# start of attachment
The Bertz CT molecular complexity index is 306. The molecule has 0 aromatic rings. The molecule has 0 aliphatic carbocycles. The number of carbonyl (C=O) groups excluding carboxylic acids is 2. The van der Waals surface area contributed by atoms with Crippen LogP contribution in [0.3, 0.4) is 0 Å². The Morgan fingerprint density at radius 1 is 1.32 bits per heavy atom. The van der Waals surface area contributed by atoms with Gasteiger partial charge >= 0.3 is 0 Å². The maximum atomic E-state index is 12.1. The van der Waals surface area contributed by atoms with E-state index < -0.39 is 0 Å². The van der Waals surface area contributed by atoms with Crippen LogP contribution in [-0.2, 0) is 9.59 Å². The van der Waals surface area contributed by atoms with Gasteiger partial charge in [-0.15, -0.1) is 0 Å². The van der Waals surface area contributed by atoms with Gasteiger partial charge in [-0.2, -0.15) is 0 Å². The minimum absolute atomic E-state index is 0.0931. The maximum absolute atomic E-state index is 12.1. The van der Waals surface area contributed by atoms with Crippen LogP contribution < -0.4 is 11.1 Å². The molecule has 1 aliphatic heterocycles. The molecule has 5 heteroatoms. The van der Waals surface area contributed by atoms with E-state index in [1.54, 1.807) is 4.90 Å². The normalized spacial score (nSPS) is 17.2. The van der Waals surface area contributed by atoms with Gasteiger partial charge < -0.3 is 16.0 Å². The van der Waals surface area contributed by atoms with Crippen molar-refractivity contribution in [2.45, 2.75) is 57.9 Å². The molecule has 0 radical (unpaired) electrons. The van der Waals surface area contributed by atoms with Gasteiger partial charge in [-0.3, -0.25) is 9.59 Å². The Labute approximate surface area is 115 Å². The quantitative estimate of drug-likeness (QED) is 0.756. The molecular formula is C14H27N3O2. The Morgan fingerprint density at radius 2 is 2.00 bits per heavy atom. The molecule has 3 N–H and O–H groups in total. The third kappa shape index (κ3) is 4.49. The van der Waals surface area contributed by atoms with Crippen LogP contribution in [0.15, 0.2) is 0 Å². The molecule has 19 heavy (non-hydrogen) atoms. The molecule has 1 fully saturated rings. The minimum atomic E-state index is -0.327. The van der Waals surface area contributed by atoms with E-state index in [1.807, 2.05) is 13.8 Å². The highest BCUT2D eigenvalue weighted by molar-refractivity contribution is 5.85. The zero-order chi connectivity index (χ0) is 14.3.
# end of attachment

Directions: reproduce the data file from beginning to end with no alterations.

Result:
The Bertz CT molecular complexity index is 306. The molecule has 0 aromatic rings. The molecule has 0 aliphatic carbocycles. The number of carbonyl (C=O) groups excluding carboxylic acids is 2. The van der Waals surface area contributed by atoms with Crippen LogP contribution in [0.3, 0.4) is 0 Å². The Morgan fingerprint density at radius 1 is 1.32 bits per heavy atom. The van der Waals surface area contributed by atoms with Gasteiger partial charge >= 0.3 is 0 Å². The maximum atomic E-state index is 12.1. The van der Waals surface area contributed by atoms with E-state index < -0.39 is 0 Å². The van der Waals surface area contributed by atoms with Crippen LogP contribution in [-0.2, 0) is 9.59 Å². The van der Waals surface area contributed by atoms with Gasteiger partial charge in [-0.15, -0.1) is 0 Å². The van der Waals surface area contributed by atoms with Gasteiger partial charge in [-0.2, -0.15) is 0 Å². The minimum absolute atomic E-state index is 0.0931. The maximum absolute atomic E-state index is 12.1. The van der Waals surface area contributed by atoms with Crippen LogP contribution < -0.4 is 11.1 Å². The molecule has 1 aliphatic heterocycles. The molecule has 5 heteroatoms. The van der Waals surface area contributed by atoms with E-state index in [1.54, 1.807) is 4.90 Å². The normalized spacial score (nSPS) is 17.2. The van der Waals surface area contributed by atoms with Gasteiger partial charge < -0.3 is 16.0 Å². The van der Waals surface area contributed by atoms with Crippen molar-refractivity contribution in [2.45, 2.75) is 57.9 Å². The molecule has 0 radical (unpaired) electrons. The van der Waals surface area contributed by atoms with Gasteiger partial charge in [-0.3, -0.25) is 9.59 Å². The Labute approximate surface area is 115 Å². The quantitative estimate of drug-likeness (QED) is 0.756. The molecular formula is C14H27N3O2. The Morgan fingerprint density at radius 2 is 2.00 bits per heavy atom. The molecule has 3 N–H and O–H groups in total. The third kappa shape index (κ3) is 4.49. The van der Waals surface area contributed by atoms with Crippen LogP contribution in [0.15, 0.2) is 0 Å². The molecule has 19 heavy (non-hydrogen) atoms. The molecule has 1 fully saturated rings. The minimum atomic E-state index is -0.327. The van der Waals surface area contributed by atoms with E-state index in [1.807, 2.05) is 13.8 Å². The highest BCUT2D eigenvalue weighted by molar-refractivity contribution is 5.85. The zero-order chi connectivity index (χ0) is 14.3.